The sequence of triangle numbers is generated by adding the natural numbers. So the 7th triangle number would be $1 + 2 + 3 + 4 + 5 + 6 + 7 = 28$. The first ten terms would be:

$1, 3, 6, 10, 15, 21, 28, 36, 45, 55, \ldots$

Let us list the factors of the first seven triangle numbers:

1: 1
3: 1,3
6: 1,2,3,6
10: 1,2,5,10
15: 1,3,5,15
21: 1,3,7,21
28: 1,2,4,7,14,28

We can see that 28 is the first triangle number to have over five divisors.

What is the value of the first triangle number to have over five hundred divisors?

Mathematics Behind a Solution

If $T(n)$ is the n-th triangular number, then we know that

$T(n)=1+2+\cdots+n=\sum_{i=1}^n=\frac{n(n+1)}{2}.$

Let’s assume that we know the prime factorizations of both $n$ and $n+1$, and we’ll write

$n = p_1^{e_1}p_2^{e_2}\cdots p_s^{e^s}\quad\text{and}\quad n+1 = q_1^{f_1}q_2^{f_2}\cdots q_t^{f_t}$

Notice that $n$ and $n+1$ cannot share any prime factors (as they are consecutive numbers), and so we know that all the $p_i$ and $q_i$ are distinct primes. Also, one and only one of $n$ and $n+1$ are divisible by 2. The exponents $e_i$ and $f_i$ are therefore the only things we really need to consider in order to determine the number of divisors of $T(n)$. The fact that $T(n)=(n(n+1))/2$ means that we’ll need to neglect a single power of two in the factorization of $n$ or $n+1$ (remember, only one is even). Let’s assume, without loss of generality, that $n$ is even and that $p_1=2$. Then, some quick combinatorics tell us that the total number of factors of $T(n)$ will be

$(e_1)(e_2+1)\cdots(e_s+1)(f_1+1)(f_2+1)\cdots(f_t+1)=e_1\prod_{i=2}^s(e_i+1)\prod_{i=1}^t(f_i+1)$

Even better, as we’re increasing our triangular numbers looking for the first one to satisfy the property in question, we only need to calculate the factorization of $n+1$ (as we already know that factorization of $n$, as it was previously $n+1$). This should decrease the runtime substantially.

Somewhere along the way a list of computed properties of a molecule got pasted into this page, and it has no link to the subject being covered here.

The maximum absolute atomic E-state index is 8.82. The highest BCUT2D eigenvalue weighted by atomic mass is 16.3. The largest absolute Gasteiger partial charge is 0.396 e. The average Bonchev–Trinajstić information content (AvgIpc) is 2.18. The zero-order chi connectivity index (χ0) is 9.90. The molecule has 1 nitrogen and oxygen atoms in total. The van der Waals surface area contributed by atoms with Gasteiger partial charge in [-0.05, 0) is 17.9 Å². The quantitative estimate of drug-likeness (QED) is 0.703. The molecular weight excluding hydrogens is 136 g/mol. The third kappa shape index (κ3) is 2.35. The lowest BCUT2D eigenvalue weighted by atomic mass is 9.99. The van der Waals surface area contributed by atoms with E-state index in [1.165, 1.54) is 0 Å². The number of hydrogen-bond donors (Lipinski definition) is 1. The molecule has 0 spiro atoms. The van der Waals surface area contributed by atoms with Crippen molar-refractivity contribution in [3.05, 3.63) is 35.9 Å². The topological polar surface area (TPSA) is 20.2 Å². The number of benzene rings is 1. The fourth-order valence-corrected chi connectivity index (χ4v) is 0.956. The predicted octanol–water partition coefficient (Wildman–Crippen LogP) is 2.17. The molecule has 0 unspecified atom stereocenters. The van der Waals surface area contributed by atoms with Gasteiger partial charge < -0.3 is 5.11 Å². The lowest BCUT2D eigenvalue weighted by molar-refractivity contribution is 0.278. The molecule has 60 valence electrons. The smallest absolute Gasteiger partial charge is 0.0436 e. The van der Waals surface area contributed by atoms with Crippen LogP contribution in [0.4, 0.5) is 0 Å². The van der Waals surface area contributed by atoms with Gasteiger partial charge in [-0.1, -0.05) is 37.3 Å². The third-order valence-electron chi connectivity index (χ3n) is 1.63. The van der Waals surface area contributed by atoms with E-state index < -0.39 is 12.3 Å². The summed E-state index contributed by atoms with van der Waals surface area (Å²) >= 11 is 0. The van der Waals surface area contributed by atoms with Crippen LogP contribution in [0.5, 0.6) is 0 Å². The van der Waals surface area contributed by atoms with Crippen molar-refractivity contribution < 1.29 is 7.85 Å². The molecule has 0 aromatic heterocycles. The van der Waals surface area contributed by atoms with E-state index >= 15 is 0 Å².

Python Solution

The mathematics described above can be coded in Python as follows.

import time   def num_divisors(n): if n % 2 == 0: n = n/2 divisors = 1 count = 0 while n % 2 == 0: count += 1 n = n/2 divisors = divisors * (count + 1) p = 3 while n != 1: count = 0 while n % p == 0: count += 1 n = n/p divisors = divisors * (count + 1) p += 2 return divisors   def find_triangular_index(factor_limit): n = 1 lnum, rnum = num_divisors(n), num_divisors(n+1) while lnum * rnum < 500: n += 1 lnum, rnum = rnum, num_divisors(n+1) return n   start = time.time() index = find_triangular_index(500) triangle = (index * (index + 1)) / 2 elapsed = (time.time() - start)   print "result %s returned in %s seconds." % (triangle,elapsed)

When executed, we get the following result.

result 76576500 returned in 3.48622322083 seconds.

Cython Solution

We can recode the Python to Cython and achieve a significant speedup.

%cython   import time   cdef num_divisors(unsigned long int n): if n % 2 == 0: n = n/2 cdef unsigned long divisors = 1 cdef unsigned int count = 0 while n % 2 == 0: count += 1 n = n/2 divisors = divisors * (count + 1) cdef unsigned int p = 3 while n != 1: count = 0 while n % p == 0: count += 1 n = n/p divisors = divisors * (count + 1) p += 2 return divisors   cdef find_triangular_index(unsigned int factor_limit): cdef unsigned long n = 1 cdef unsigned long lnum, rnum lnum, rnum = num_divisors(n), num_divisors(n+1) while lnum * rnum < 500: n += 1 lnum, rnum = rnum, num_divisors(n+1) return n   start = time.time() index = find_triangular_index(500) triangle = (index * (index + 1)) / 2 elapsed = (time.time() - start)   print "result %s returned in %s seconds." % (triangle,elapsed)

When executed, we obtain the following.

result 76576500 returned in 0.122308969498 seconds.

Thus, the Cython executes roughly 28.5 times faster than the Python version.

Sage Solution

We could also solve the problem using Sage’s built-in functions.

import time   start = time.time()   i = 1 triangle = 1 while True: if len(triangle.divisors()) > 500: break i += 1 triangle += i   elapsed = (time.time() - start) print triangle print "found %s in %s seconds" % (i,elapsed)

This yields the following.

found 76576500 in 0.597285985947 seconds

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